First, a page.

Background: Aortic stenosis (AS) is the commonest native valve lesion, affecting 43% of all patients with valvular heart disease. The optimal treatment of severe AS in cancer patients is unknown. The purpose of this study was to assess the impact of aortic valve replacement (AVR) on survival of cancer patients with severe AS.
Methods: Cancer patients with severe AS seen at our center between January 2001 and April 2007 were identified. Baseline demographics, symptoms, cancer diagnosis, laboratory data, treatment, and outcome were collected. Patient who had AVR were matched with controls who did not have AS.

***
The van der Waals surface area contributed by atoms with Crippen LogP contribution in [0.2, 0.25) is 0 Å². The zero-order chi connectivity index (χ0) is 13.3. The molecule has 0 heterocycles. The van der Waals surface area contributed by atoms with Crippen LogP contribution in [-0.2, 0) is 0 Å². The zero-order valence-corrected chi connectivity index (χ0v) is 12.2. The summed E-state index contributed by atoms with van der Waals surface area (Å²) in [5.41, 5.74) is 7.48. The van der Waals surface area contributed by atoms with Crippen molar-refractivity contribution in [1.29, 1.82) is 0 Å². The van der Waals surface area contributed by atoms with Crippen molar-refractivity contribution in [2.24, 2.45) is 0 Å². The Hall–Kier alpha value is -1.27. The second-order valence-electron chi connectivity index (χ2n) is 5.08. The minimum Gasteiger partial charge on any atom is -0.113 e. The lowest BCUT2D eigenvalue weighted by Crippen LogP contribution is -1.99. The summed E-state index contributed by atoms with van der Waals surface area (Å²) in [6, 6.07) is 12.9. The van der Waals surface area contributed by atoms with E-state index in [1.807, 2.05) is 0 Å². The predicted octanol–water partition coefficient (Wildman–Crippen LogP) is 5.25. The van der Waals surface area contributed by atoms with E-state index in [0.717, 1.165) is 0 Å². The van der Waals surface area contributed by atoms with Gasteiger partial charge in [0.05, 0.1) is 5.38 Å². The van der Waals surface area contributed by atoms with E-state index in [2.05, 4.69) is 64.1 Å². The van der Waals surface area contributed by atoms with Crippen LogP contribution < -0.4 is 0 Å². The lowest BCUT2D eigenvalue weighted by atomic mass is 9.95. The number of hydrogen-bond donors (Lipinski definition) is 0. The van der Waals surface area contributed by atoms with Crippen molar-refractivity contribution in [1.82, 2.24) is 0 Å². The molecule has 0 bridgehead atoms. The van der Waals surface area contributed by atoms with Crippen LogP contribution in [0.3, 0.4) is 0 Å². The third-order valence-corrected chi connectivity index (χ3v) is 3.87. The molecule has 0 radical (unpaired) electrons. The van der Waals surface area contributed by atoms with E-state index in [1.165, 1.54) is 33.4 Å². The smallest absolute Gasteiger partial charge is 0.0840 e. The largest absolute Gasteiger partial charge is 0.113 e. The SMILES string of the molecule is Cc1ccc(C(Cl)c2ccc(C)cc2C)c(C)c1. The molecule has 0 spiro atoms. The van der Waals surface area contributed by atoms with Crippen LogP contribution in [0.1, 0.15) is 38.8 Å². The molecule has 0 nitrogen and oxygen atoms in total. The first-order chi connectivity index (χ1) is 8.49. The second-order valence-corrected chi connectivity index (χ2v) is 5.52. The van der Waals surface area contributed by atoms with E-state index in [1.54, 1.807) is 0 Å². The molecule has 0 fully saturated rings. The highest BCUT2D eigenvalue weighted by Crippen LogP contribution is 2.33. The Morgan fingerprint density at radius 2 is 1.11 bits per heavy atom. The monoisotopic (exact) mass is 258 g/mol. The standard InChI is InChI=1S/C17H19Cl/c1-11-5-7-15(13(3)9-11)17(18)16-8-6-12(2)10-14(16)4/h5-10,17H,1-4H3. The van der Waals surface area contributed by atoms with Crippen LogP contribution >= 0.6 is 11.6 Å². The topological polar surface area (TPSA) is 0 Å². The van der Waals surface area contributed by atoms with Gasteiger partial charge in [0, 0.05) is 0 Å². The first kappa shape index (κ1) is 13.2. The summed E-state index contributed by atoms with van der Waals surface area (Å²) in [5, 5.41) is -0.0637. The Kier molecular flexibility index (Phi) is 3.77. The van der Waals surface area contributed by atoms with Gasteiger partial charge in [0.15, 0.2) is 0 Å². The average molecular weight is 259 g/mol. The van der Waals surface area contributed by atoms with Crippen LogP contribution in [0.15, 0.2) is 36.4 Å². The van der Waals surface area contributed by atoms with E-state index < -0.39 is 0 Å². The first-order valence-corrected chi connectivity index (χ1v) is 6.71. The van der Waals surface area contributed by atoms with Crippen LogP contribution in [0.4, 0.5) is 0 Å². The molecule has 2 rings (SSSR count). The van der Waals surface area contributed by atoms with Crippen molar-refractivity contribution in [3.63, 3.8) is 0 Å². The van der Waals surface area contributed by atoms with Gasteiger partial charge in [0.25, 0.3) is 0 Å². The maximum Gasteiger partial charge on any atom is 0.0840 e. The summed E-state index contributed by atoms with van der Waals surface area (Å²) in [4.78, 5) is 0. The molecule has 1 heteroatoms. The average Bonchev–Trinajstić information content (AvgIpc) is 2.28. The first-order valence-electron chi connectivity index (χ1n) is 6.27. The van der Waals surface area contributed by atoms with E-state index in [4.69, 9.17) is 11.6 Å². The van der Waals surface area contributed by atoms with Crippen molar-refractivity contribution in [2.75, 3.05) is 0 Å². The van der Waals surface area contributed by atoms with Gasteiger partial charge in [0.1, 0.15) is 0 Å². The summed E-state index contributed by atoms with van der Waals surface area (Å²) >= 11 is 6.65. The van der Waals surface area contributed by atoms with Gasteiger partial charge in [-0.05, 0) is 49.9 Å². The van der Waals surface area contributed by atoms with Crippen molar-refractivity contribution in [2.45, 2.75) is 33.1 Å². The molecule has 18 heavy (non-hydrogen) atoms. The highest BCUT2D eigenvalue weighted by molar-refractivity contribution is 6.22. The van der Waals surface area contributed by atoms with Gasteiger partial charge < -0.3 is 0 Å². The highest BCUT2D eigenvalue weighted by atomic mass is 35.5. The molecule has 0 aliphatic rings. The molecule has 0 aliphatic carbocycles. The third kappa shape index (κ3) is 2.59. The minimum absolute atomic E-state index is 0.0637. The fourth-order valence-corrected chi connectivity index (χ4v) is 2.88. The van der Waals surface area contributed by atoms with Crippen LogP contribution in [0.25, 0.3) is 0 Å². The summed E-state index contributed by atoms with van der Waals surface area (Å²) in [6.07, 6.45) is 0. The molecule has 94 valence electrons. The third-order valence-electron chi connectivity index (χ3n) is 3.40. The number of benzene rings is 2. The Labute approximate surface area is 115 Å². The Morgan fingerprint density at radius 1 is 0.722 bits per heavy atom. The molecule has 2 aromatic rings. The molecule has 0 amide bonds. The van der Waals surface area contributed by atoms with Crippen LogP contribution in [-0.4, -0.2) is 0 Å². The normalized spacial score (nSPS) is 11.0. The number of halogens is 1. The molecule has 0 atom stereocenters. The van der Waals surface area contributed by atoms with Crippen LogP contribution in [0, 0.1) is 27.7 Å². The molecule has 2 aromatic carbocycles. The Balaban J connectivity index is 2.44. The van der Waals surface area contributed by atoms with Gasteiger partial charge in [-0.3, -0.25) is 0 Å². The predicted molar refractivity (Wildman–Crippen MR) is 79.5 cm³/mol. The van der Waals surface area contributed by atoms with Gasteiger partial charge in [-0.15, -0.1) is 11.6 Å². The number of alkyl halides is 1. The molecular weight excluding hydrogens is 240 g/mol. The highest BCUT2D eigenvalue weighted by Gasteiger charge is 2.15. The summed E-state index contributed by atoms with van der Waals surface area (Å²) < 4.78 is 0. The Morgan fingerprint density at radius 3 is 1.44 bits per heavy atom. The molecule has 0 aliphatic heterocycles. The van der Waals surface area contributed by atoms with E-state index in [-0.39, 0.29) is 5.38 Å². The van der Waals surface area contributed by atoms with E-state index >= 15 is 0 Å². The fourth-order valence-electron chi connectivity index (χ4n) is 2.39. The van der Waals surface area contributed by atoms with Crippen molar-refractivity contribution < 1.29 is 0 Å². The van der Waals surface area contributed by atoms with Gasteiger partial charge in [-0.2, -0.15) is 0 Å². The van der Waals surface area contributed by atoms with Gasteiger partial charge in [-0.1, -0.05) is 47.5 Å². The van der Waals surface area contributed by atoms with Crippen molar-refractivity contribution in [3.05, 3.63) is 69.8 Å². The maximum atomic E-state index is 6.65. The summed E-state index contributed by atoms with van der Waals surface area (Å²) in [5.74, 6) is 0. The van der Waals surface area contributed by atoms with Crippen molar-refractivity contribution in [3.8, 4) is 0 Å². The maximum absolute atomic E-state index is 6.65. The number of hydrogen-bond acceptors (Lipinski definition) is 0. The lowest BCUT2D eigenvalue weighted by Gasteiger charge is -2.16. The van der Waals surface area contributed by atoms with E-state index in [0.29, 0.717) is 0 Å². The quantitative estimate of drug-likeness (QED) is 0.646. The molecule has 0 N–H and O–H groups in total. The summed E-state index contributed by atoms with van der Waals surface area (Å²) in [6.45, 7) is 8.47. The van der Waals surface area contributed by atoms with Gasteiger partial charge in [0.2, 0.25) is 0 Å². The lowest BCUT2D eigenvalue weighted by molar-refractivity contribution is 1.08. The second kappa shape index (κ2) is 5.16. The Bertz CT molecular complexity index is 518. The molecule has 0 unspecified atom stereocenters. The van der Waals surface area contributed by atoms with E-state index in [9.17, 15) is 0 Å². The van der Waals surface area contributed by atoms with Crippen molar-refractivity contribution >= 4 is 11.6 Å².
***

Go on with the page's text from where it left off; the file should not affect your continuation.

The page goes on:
Results: Out of 39,071 echocardiograms performed over the study period, 1,299 had AS (3.3%), of which 50 patients (0.13%) were identified as having severe AS. Thirteen patients (27%) underwent AVR, and 35 were managed medically. Two patients underwent valvuloplasty and were excluded. Survival was significantly longer in patients with severe AS who underwent AVR and was independent of cancer status or presence of metastases. No difference in survival was found between patients who underwent AVR and matched cancer controls. In a multivariable Cox proportional hazard regression analysis, AVR was the only significant predictor of longer survival (adjusted hazard ratio = 0.22, P = .028).
Conclusions: Cancer patients with severe AS who underwent AVR had an improved survival, regardless of cancer status.
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